Community IoT – Connected Residents for Peace of Mind

by Parks Associates | Oct. 26, 2017

Content by Thomas Rockmann, VP Connected Home at Deutsche Telekom 

The future looks bright for the connected home, with considerable innovation just around the corner. A new concept called Community IoT illustrates this potential market opportunity perfectly, especially as it is predicted that the expanding IoT ecosystem will have a $1.7 trillion annual economic impact in cities by 2025.

Currently, 50% of the world's population lives in cities, and by 2050 the figure will rise to 70%. Fascinatingly though, this city-dwelling majority must contend with the fact that 99% of apartment buildings worldwide have no digital infrastructure, which presents a major opportunity for social innovators, telcos and enterprise alike.

One example where these smart home technologies are being brought together in a win-win situation is a social community service that was rolled out in Germany in May 2017, which exemplifies the benefits of wider smart home connectivity for apartment block tenants, and highlights the business opportunities available from future smart home innovations.

The smart home community concept

In this German example, in approximately five minutes and without any technical skills, any resident can start a private social platform for their building. By fusing together smart home technology, IoT and social network, inhabitants of apartment blocks can enhance traditional smart home offerings by extending them beyond their own homes, creating a vibrant new community - and in doing so creating a new business opportunity that underscores a wider future impetus.

The resulting fusion of smart home technology, IoT and social network, will see community IoT connect homeowners in building blocks or gated communities, then linking them with facilities management and property managers.

Whether via shared smart sensors or by manual reporting, building faults and breakdowns could be easily logged and reported to the relevant authorities. For example, a broken lift or non-functioning communal light may be reported by one resident, logged, and a repair technician allocated.

Other members of the community could follow the progress of the repair, rather than logging duplicate requests. Where apartments are non-serviced, a premium service with a home emergency repairs provider could be connected – or offered as an option instead.

Community IoT as a business proposition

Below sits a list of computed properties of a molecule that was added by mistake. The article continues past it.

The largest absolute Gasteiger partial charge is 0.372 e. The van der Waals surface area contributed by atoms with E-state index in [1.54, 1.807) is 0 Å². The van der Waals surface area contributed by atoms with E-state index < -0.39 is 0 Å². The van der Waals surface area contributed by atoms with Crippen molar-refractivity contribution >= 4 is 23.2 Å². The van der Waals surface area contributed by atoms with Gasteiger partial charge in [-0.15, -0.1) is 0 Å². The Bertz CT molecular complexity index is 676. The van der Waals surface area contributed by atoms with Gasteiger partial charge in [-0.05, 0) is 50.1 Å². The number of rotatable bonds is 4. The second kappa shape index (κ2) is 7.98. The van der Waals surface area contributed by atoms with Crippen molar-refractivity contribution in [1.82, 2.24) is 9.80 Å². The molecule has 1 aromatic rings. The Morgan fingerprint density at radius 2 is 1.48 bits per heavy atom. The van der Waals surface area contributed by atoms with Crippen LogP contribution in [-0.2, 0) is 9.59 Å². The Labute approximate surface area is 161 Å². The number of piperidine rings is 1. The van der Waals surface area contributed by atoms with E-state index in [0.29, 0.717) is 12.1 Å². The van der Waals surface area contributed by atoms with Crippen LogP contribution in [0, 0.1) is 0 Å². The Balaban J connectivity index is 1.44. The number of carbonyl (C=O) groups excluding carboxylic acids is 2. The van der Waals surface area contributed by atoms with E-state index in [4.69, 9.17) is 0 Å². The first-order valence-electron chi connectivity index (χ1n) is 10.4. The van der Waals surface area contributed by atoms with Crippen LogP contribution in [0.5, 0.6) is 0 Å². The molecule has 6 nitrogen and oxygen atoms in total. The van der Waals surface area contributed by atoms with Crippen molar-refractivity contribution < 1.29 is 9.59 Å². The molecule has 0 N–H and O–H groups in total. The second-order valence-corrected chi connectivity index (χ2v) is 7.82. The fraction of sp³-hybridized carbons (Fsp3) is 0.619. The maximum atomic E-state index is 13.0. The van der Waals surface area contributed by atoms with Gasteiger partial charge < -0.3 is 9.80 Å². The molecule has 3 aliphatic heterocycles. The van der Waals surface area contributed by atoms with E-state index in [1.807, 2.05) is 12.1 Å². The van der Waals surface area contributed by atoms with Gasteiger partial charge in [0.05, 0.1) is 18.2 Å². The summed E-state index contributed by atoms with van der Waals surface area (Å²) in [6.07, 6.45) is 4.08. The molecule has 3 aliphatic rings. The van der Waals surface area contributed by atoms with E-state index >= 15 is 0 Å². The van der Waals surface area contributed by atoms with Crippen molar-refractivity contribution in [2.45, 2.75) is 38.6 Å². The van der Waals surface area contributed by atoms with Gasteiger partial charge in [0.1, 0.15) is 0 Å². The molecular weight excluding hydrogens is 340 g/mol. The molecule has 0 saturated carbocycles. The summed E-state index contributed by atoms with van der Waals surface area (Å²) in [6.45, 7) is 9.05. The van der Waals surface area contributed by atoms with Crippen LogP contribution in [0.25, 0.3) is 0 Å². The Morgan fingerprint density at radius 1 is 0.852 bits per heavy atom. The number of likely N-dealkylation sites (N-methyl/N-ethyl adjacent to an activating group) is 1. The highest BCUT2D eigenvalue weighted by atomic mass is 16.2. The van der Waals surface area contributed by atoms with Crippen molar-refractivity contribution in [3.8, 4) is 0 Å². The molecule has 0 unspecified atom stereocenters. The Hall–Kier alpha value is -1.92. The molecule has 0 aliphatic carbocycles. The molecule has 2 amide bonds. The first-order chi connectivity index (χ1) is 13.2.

Once connected to smart meters, any community IoT platform will be able to monitor irregular usage and pre-empt damaging leaks, for example, by use of an energy measurement service. While receiving a community alert that an intruder alarm has been triggered enables fast response as well as enhancing security for the community as a whole.

This new social community business model offers added value to the smart home proposition, and also a whole new set of opportunities to property developers and maintenance technicians in the future. Building managers and contractors will benefit from smoother workflows, aggregating specialist jobs across sites, and also gaining the trust of tenants through regular interaction and clear communication as well as rapid response.

Meanwhile, property developers stand to benefit by smoothing the commissioning and snagging of new apartment buildings, as building managers will be able to log and track user-reported requests, and additionally significant savings across larger portfolios by aggregating issues and fixing them in bulk.

Marketing and service opportunities

Once a community IoT platform is established, the potential for high traction cross-selling and upselling among peer groups is particularly strong. According to research, marketing-inspired word-of-mouth generates more than twice the sales of paid-for advertising, and these customers have a 37% higher retention rate - a fact that has led to today’s burgeoning influencer marketing budgets.

In terms of services, there is huge potential in the future. Not only enhanced premium services - such as professional alarm response services, but also installation and maintenance offerings. Telcos with in-home experience and downstream data provision are particularly well-placed to take advantage of this new market.

Then there are the data aggregator services, for example third-party energy measurement tools that offer tailored energy packages to suit usage and environmental tastes, sharing economy services for transport or storage. In short, the opportunities are almost limitless. Seems like it’s time to start planning today for a more connected and social tomorrow…

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